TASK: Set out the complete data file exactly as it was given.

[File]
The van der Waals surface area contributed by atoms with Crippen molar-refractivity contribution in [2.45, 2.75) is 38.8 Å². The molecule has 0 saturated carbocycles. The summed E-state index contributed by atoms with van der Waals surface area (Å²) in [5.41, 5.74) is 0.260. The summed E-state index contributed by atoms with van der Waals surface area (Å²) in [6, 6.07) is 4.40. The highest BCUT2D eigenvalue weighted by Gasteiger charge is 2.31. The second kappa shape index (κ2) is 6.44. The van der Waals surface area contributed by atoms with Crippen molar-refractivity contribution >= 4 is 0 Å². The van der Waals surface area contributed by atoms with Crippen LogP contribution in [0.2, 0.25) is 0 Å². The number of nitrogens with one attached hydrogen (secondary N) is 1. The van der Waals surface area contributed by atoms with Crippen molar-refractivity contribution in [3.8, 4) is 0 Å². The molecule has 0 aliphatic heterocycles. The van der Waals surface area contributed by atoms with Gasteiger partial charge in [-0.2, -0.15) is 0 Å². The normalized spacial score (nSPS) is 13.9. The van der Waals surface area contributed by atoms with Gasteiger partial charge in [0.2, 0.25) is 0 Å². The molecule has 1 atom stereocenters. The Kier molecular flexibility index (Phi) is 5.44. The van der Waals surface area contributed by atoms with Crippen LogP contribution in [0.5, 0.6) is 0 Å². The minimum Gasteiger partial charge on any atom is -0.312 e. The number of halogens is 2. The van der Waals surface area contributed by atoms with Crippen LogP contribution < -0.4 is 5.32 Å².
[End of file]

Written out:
The van der Waals surface area contributed by atoms with Crippen molar-refractivity contribution in [2.45, 2.75) is 38.8 Å². The molecule has 0 saturated carbocycles. The summed E-state index contributed by atoms with van der Waals surface area (Å²) in [5.41, 5.74) is 0.260. The summed E-state index contributed by atoms with van der Waals surface area (Å²) in [6, 6.07) is 4.40. The highest BCUT2D eigenvalue weighted by Gasteiger charge is 2.31. The second kappa shape index (κ2) is 6.44. The van der Waals surface area contributed by atoms with Crippen molar-refractivity contribution >= 4 is 0 Å². The van der Waals surface area contributed by atoms with Crippen LogP contribution in [0.2, 0.25) is 0 Å². The number of nitrogens with one attached hydrogen (secondary N) is 1. The van der Waals surface area contributed by atoms with Crippen molar-refractivity contribution in [3.8, 4) is 0 Å². The molecule has 0 aliphatic heterocycles. The van der Waals surface area contributed by atoms with Gasteiger partial charge in [-0.2, -0.15) is 0 Å². The normalized spacial score (nSPS) is 13.9. The van der Waals surface area contributed by atoms with Gasteiger partial charge in [0.2, 0.25) is 0 Å². The molecule has 1 atom stereocenters. The Kier molecular flexibility index (Phi) is 5.44. The van der Waals surface area contributed by atoms with Crippen LogP contribution in [0.5, 0.6) is 0 Å². The minimum Gasteiger partial charge on any atom is -0.312 e. The number of halogens is 2. The van der Waals surface area contributed by atoms with Crippen LogP contribution < -0.4 is 5.32 Å².